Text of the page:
extension, farmer-to-farmer, gender equity, international development, social capital
Various types of relationships within a farmer-to-farmer (F2F) extension system can influence farmers’ access to advancement opportunities, resources, capacity building, and social and professional networks. Using a social capital theoretical lens, this review elucidates the nature of these relationships and networks to better understand how bonding, bridging, and linking social capital may be leveraged in positive and negative ways and how relationship dynamics relate to farmers’ power, opportunities, and gender equity. This research demonstrates that all three types of social capital are instrumental but play different and often complementary roles in F2F extension. While bonding social capital is crucial for social cohesion, too few connections to outside actors and networks may cause farmer communities to become wary and unreceptive to innovation and change. On the other hand, outside linkages without sufficient bonding social capital to build trust may lead to inequitable distribution of desirable resources and power. Our most fundamental recommendation is to use social capital conceptualizations – specifically bonding, bridging, and linking – in the design, implementation, and evaluation of F2F extension systems. Participatory mapping of social capital, using a social equity lens, could help farmer groups identify where social capital is plentiful and where it is scarce. Building awareness among diverse farmer communities about social capital dynamics, especially linked to gender, may encourage shifts in attitudes and decision-making to reduce barriers and help marginalized farmers build social capital. Finally, we recommend making host communities and farmer groups attractive to outside interests, investments, and networks, to promote development and innovation.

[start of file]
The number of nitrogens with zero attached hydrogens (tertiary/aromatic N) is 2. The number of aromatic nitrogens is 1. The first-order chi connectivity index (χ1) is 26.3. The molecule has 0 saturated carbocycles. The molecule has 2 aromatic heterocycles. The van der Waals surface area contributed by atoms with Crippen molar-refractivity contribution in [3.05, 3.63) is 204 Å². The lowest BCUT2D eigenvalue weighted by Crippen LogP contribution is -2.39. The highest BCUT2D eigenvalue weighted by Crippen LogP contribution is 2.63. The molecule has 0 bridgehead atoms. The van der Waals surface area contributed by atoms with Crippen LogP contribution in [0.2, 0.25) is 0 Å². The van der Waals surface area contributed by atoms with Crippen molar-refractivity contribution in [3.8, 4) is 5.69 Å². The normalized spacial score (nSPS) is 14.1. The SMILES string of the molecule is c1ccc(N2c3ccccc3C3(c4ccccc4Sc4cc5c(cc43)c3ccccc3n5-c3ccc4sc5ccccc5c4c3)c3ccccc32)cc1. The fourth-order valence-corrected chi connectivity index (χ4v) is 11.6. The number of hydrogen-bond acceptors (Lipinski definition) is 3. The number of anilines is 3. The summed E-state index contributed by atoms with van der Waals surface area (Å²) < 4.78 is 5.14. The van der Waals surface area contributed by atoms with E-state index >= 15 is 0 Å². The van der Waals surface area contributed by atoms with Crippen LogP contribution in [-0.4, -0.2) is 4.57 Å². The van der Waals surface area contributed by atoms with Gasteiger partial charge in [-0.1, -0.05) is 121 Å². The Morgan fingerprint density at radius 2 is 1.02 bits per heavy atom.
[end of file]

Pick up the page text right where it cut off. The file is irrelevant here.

Silvert, C. J., Ochieng, W., Perez Orozco, J., & Asanzi, A. (2022). Dissecting the Roles of Social Capital in Farmer-to-Farmer Extension: A Review. Journal of International Agricultural and Extension Education, 29(4), 7-26. https://doi.org/10.4148/2831-5960.1058